Objective: This study aims to identify the lifestyle determinants of insulin-like growth factor-I (IGF-I) and its main binding proteins (IGFBPs), C-peptide, and sex hormone-binding globulin (SHBG) to help elucidate the mechanism through which lifestyle factors may affect cancer risk.
Methods: This study is based on a sample of 292 British women, aged 20-70 years, whose lifestyle characteristics were assessed using a self-administered questionnaire and whose serum hormone concentrations were measured using immunoassays.
Results: Age was a strong determinant of both IGF-I and IGFBP levels; women aged 65-70 years had significantly lower IGF-I and IGFBP-3 concentrations and significantly higher IGFBP-1 and IGFBP-2 concentrations than women aged 20-24 years. Body mass index (BMI) was not strongly associated with IGF-I, although women with a BMI of 26-27.9 kg/m2 had a higher IGF-I concentration compared with both lean (BMI <20 kg/m2) and obese (BMI 30+ kg/m2) women. However, obese women had a significantly higher C-peptide and IGFBP-3 concentration and a significantly lower IGFBP-1, IGFBP-2, and SHBG concentration compared with lean women. Increasing vigorous exercise was associated with a significantly lower C-peptide concentration and increasing leisure-time activity was associated with a significantly higher IGFBP-1 concentration. Other lifestyle factors such as job activity, smoking, and reproductive factors were not associated with any hormone.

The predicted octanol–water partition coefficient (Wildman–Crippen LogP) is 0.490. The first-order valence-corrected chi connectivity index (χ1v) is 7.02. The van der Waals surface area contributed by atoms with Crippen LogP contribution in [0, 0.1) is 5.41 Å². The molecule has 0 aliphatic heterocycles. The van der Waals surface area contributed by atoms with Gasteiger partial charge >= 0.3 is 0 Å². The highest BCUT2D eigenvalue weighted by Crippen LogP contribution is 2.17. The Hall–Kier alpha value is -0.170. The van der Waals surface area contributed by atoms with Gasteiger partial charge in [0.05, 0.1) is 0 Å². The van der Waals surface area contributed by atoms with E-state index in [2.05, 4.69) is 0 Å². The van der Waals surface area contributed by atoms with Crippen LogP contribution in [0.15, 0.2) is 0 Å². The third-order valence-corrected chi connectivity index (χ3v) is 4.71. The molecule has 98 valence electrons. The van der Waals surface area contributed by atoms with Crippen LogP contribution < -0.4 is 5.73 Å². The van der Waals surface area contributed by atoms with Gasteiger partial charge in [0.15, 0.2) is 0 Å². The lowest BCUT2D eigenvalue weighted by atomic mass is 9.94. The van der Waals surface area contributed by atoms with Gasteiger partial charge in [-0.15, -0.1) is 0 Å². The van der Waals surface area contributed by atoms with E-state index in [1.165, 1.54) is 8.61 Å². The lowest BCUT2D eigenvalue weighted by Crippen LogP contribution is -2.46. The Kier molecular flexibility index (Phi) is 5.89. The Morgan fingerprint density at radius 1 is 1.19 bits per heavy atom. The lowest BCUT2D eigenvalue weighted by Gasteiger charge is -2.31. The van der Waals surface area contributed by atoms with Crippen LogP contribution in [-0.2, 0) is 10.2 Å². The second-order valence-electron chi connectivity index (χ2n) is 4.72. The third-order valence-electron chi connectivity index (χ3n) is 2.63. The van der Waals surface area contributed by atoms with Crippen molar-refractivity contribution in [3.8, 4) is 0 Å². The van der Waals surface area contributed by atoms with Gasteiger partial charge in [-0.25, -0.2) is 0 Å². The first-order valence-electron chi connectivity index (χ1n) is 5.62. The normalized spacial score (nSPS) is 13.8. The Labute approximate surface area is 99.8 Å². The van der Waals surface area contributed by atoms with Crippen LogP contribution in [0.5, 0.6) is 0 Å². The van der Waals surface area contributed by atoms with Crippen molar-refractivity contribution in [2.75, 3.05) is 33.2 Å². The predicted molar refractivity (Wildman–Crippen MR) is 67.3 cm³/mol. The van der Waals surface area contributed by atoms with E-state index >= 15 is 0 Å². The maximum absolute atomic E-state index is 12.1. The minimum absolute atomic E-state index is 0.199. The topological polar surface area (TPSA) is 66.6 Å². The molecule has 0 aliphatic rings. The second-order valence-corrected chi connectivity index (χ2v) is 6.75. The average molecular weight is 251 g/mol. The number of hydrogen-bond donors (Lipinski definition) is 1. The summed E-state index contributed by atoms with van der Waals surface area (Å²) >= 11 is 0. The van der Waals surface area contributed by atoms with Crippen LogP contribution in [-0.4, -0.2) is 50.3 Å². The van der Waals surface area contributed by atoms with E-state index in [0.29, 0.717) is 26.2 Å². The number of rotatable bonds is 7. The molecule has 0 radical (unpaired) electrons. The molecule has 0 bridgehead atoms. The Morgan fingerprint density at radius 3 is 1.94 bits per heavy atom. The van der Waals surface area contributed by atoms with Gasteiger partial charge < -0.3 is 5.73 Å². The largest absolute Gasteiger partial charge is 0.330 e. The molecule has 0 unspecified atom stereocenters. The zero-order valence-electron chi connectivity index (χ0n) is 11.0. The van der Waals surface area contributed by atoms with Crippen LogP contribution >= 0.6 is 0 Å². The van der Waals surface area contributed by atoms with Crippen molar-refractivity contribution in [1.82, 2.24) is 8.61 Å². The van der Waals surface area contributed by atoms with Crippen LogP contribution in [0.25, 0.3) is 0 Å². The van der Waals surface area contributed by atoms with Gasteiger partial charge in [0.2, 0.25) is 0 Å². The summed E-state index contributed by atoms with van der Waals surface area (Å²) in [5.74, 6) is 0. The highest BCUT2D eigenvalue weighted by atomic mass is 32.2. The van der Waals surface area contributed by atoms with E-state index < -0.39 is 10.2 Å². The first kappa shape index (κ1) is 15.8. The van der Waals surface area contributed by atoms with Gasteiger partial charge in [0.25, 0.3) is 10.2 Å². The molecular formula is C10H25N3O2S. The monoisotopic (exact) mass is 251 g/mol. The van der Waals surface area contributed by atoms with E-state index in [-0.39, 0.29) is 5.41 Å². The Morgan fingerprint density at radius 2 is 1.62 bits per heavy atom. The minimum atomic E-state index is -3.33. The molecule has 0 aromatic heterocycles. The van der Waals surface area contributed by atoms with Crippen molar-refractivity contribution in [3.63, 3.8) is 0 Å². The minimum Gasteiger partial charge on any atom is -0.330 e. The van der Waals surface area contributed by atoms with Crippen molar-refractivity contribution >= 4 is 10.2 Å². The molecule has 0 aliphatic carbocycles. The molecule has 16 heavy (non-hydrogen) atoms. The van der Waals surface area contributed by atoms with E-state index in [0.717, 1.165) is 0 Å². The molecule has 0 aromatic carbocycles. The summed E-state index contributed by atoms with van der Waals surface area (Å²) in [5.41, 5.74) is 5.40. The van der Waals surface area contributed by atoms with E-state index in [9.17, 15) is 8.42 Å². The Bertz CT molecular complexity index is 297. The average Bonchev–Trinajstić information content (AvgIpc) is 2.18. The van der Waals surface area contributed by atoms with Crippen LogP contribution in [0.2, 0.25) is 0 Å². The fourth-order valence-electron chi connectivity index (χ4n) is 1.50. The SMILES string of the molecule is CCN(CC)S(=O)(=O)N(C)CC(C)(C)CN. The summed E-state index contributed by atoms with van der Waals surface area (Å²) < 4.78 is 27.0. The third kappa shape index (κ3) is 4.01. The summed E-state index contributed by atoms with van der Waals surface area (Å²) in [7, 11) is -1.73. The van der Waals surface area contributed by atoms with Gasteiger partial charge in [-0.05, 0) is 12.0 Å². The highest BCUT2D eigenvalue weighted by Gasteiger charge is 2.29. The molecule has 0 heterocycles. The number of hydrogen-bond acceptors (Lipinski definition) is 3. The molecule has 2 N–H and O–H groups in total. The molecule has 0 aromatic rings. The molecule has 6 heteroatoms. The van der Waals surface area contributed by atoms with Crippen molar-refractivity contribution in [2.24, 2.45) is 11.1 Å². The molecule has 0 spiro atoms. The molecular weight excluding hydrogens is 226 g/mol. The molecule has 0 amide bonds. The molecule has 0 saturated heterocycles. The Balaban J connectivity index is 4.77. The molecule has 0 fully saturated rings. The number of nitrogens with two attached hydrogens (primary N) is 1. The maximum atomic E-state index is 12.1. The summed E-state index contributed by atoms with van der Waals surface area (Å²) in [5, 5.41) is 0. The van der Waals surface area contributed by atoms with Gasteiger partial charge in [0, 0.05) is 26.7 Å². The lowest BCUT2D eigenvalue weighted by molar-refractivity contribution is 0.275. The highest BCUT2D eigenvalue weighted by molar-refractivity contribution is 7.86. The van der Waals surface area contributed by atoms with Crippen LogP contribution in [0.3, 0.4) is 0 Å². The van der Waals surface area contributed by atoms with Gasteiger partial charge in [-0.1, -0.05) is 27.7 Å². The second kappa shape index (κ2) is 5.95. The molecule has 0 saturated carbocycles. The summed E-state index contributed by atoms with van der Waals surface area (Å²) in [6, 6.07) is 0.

Conclusions: Our data show that age is a major determinant of both IGF-I and its main binding proteins in women. BMI has strong effects on IGFBPs, C-peptide, and SHBG, but its effects on IGF-I remain unclear. The possible effect of physical activity on IGFBP-1 requires further investigation.